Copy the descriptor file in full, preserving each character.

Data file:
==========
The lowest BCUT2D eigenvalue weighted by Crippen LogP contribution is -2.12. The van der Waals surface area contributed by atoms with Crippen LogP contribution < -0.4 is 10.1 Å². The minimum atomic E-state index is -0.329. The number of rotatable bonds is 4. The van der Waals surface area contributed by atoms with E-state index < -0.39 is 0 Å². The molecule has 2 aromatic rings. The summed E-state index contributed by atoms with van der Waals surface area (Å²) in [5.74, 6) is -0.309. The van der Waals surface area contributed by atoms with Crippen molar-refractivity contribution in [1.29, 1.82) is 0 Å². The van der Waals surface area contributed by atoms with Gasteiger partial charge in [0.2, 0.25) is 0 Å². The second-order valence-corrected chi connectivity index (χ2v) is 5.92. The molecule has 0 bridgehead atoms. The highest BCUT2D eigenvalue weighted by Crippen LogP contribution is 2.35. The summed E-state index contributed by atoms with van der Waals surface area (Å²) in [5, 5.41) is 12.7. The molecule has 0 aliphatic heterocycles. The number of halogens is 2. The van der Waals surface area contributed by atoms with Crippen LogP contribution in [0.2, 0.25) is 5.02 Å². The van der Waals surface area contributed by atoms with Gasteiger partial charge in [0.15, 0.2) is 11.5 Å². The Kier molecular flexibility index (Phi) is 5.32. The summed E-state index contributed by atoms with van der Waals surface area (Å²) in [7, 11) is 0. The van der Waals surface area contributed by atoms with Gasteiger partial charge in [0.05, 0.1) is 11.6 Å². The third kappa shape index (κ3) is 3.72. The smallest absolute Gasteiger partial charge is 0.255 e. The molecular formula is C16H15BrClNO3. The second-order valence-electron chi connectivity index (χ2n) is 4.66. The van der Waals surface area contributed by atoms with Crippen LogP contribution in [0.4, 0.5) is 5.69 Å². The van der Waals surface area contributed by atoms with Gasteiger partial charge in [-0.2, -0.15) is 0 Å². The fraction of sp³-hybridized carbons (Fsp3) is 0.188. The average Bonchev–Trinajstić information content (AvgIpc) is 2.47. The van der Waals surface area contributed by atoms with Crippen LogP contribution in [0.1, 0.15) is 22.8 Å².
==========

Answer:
The lowest BCUT2D eigenvalue weighted by Crippen LogP contribution is -2.12. The van der Waals surface area contributed by atoms with Crippen LogP contribution < -0.4 is 10.1 Å². The minimum atomic E-state index is -0.329. The number of rotatable bonds is 4. The van der Waals surface area contributed by atoms with E-state index < -0.39 is 0 Å². The molecule has 2 aromatic rings. The summed E-state index contributed by atoms with van der Waals surface area (Å²) in [5.74, 6) is -0.309. The van der Waals surface area contributed by atoms with Crippen molar-refractivity contribution in [1.29, 1.82) is 0 Å². The van der Waals surface area contributed by atoms with Gasteiger partial charge in [0.2, 0.25) is 0 Å². The second-order valence-corrected chi connectivity index (χ2v) is 5.92. The molecule has 0 bridgehead atoms. The highest BCUT2D eigenvalue weighted by Crippen LogP contribution is 2.35. The summed E-state index contributed by atoms with van der Waals surface area (Å²) in [5, 5.41) is 12.7. The molecule has 0 aliphatic heterocycles. The number of halogens is 2. The van der Waals surface area contributed by atoms with Crippen LogP contribution in [0.2, 0.25) is 5.02 Å². The van der Waals surface area contributed by atoms with Gasteiger partial charge in [0.15, 0.2) is 11.5 Å². The Kier molecular flexibility index (Phi) is 5.32. The summed E-state index contributed by atoms with van der Waals surface area (Å²) in [7, 11) is 0. The van der Waals surface area contributed by atoms with Gasteiger partial charge in [0.05, 0.1) is 11.6 Å². The third kappa shape index (κ3) is 3.72. The smallest absolute Gasteiger partial charge is 0.255 e. The molecular formula is C16H15BrClNO3. The second-order valence-electron chi connectivity index (χ2n) is 4.66. The van der Waals surface area contributed by atoms with Crippen LogP contribution in [0.4, 0.5) is 5.69 Å². The van der Waals surface area contributed by atoms with Gasteiger partial charge in [-0.2, -0.15) is 0 Å². The fraction of sp³-hybridized carbons (Fsp3) is 0.188. The average Bonchev–Trinajstić information content (AvgIpc) is 2.47. The van der Waals surface area contributed by atoms with Crippen LogP contribution in [0.1, 0.15) is 22.8 Å².